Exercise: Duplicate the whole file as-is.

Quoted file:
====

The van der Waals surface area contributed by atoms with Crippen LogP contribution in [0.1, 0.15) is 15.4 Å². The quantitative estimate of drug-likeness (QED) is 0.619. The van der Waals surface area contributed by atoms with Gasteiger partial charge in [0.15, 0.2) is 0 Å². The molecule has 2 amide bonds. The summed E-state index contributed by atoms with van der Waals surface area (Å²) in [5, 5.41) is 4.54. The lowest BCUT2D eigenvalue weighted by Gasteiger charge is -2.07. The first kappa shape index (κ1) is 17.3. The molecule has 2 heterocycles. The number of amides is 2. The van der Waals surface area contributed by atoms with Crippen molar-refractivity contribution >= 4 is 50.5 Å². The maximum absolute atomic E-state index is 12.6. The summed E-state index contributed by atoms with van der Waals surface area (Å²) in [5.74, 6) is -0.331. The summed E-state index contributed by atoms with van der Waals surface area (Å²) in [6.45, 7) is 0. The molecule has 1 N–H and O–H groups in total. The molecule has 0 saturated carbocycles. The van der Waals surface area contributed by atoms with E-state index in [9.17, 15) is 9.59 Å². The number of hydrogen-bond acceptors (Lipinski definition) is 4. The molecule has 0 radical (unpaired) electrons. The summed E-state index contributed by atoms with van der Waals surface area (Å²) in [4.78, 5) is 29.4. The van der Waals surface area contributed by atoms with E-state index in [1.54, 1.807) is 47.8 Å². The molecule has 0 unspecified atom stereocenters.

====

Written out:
The van der Waals surface area contributed by atoms with Crippen LogP contribution in [0.1, 0.15) is 15.4 Å². The quantitative estimate of drug-likeness (QED) is 0.619. The van der Waals surface area contributed by atoms with Gasteiger partial charge in [0.15, 0.2) is 0 Å². The molecule has 2 amide bonds. The summed E-state index contributed by atoms with van der Waals surface area (Å²) in [5, 5.41) is 4.54. The lowest BCUT2D eigenvalue weighted by Gasteiger charge is -2.07. The first kappa shape index (κ1) is 17.3. The molecule has 2 heterocycles. The number of amides is 2. The van der Waals surface area contributed by atoms with Crippen molar-refractivity contribution >= 4 is 50.5 Å². The maximum absolute atomic E-state index is 12.6. The summed E-state index contributed by atoms with van der Waals surface area (Å²) in [5.74, 6) is -0.331. The summed E-state index contributed by atoms with van der Waals surface area (Å²) in [6.45, 7) is 0. The molecule has 1 N–H and O–H groups in total. The molecule has 0 saturated carbocycles. The van der Waals surface area contributed by atoms with E-state index in [9.17, 15) is 9.59 Å². The number of hydrogen-bond acceptors (Lipinski definition) is 4. The molecule has 0 radical (unpaired) electrons. The summed E-state index contributed by atoms with van der Waals surface area (Å²) in [4.78, 5) is 29.4. The van der Waals surface area contributed by atoms with E-state index in [1.54, 1.807) is 47.8 Å². The molecule has 0 unspecified atom stereocenters.